Assessment of Ammonia as a Biosignature Gas in Exoplanet Atmospheres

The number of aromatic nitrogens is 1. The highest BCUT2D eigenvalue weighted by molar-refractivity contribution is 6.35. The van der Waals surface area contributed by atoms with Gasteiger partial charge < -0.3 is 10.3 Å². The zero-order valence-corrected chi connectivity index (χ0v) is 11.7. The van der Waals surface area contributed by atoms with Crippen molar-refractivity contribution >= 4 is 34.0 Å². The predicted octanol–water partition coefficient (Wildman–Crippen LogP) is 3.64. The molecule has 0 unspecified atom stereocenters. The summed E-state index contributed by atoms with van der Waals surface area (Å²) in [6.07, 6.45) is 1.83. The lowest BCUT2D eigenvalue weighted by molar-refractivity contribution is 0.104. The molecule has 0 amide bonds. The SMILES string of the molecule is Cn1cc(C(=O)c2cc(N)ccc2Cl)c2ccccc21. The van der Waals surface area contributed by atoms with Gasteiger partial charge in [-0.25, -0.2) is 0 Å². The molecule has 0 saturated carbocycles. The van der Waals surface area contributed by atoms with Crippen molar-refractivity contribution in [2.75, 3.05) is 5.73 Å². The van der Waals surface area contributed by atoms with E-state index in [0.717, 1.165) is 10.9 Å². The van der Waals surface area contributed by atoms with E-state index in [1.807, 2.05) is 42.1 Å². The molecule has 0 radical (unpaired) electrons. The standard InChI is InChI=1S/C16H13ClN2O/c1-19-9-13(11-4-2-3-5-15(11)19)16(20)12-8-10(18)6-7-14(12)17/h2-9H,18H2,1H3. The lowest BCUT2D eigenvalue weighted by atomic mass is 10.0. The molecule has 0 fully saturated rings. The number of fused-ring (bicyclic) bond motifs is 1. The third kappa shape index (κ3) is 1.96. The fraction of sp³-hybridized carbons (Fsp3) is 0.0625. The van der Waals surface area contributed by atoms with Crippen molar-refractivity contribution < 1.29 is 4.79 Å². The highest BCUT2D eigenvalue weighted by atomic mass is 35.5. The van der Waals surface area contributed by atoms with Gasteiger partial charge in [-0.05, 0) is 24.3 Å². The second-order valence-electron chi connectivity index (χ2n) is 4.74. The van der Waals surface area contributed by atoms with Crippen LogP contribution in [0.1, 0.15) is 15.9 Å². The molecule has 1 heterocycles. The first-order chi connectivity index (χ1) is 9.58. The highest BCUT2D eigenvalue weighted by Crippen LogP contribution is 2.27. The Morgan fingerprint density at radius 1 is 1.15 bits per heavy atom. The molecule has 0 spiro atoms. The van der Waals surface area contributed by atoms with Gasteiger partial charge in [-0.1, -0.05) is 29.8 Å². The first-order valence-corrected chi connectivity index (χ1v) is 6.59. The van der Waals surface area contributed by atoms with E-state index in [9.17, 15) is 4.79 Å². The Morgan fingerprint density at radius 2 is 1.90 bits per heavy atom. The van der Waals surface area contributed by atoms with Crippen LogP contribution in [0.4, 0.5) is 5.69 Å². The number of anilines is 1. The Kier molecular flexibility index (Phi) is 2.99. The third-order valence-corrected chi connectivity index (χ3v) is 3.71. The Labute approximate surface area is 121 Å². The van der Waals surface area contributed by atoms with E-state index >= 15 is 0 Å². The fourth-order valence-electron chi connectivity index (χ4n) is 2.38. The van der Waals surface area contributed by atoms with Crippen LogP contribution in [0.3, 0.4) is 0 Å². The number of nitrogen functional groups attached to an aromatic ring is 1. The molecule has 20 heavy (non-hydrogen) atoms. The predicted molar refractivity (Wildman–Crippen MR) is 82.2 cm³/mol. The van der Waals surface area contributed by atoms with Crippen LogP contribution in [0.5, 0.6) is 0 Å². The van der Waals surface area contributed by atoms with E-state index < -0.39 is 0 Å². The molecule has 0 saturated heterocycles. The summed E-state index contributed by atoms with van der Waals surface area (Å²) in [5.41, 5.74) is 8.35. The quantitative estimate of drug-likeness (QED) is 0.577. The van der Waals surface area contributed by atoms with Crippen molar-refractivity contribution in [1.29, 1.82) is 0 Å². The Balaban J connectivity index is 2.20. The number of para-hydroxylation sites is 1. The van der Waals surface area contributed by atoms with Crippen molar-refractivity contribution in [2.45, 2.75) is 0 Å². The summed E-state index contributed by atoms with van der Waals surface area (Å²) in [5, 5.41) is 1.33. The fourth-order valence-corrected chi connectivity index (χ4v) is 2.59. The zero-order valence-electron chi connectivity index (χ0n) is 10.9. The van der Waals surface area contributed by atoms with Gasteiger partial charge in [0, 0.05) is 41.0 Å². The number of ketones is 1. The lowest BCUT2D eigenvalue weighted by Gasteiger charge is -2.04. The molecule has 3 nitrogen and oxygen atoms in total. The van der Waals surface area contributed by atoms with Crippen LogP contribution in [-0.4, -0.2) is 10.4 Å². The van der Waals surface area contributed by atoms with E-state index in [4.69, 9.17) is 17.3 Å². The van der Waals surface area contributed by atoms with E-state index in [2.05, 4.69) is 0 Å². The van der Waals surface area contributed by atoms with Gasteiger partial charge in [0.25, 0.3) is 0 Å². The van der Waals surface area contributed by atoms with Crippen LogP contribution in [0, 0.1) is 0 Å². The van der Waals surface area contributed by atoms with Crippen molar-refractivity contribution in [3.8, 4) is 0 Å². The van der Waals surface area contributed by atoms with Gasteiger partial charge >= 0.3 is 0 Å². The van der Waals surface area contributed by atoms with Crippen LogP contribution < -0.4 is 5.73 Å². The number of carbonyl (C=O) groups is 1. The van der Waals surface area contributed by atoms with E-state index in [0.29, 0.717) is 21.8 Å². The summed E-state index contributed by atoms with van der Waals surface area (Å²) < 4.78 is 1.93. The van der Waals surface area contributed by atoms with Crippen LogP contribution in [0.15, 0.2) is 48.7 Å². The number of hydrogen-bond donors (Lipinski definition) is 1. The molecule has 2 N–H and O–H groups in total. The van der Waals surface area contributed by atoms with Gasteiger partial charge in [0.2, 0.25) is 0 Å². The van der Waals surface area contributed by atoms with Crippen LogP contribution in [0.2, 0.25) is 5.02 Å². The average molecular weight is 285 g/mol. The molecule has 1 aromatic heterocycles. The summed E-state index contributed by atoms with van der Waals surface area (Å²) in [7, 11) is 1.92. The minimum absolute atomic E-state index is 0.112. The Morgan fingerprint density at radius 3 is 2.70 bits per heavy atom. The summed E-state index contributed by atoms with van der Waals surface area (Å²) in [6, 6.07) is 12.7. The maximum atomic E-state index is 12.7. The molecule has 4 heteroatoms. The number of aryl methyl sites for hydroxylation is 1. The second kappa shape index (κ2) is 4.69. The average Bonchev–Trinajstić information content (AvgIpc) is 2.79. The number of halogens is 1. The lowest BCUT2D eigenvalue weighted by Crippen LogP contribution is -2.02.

Ammonia (NH3) in a terrestrial planet atmosphere is generally a good biosignature gas, primarily because terrestrial planets have no significant known abiotic NH3 source. The conditions required for NH3 to accumulate in the atmosphere are, however, stringent. NH3's high water solubility and high bio-useability likely prevent NH3 from accumulating in the atmosphere to detectable levels unless life is a net source of NH3 and produces enough NH3 to saturate the surface sinks. Only then can NH3 accumulate in the atmosphere with a reasonable surface production flux. For the highly favorable planetary scenario of terrestrial planets with H2-dominated atmospheres orbiting M dwarf stars (M5V), we find a minimum of about 5 ppm column-averaged mixing ratio is needed for NH3 to be detectable with JWST, considering a 10 ppm JWST systematic noise floor. When the surface is saturated with NH3 (i.e., there are no NH3-removal reactions on the surface), the required biological surface flux to reach 5 ppm is on the order of 10^10 molecules cm-2 s-1, comparable to the terrestrial biological production of CH4. However, when the surface is unsaturated with NH3, due to additional sinks present on the surface, life would have to produce NH3 at surface flux levels on the order of 10^15 molecules cm-2 s-1 (approx. 4.5x10^6 Tg year-1). This value is roughly 20,000 times greater than the biological production of NH3 on Earth and about 10,000 times greater than Earth's CH4 biological production. Volatile amines have similar solubilities and reactivities to NH3 and hence share NH3's weaknesses and strengths as a biosignature. Finally, to establish NH3 as a biosignature gas, we must rule out mini-Neptunes with deep atmospheres, where temperatures and pressures are high enough for NH3's atmospheric production.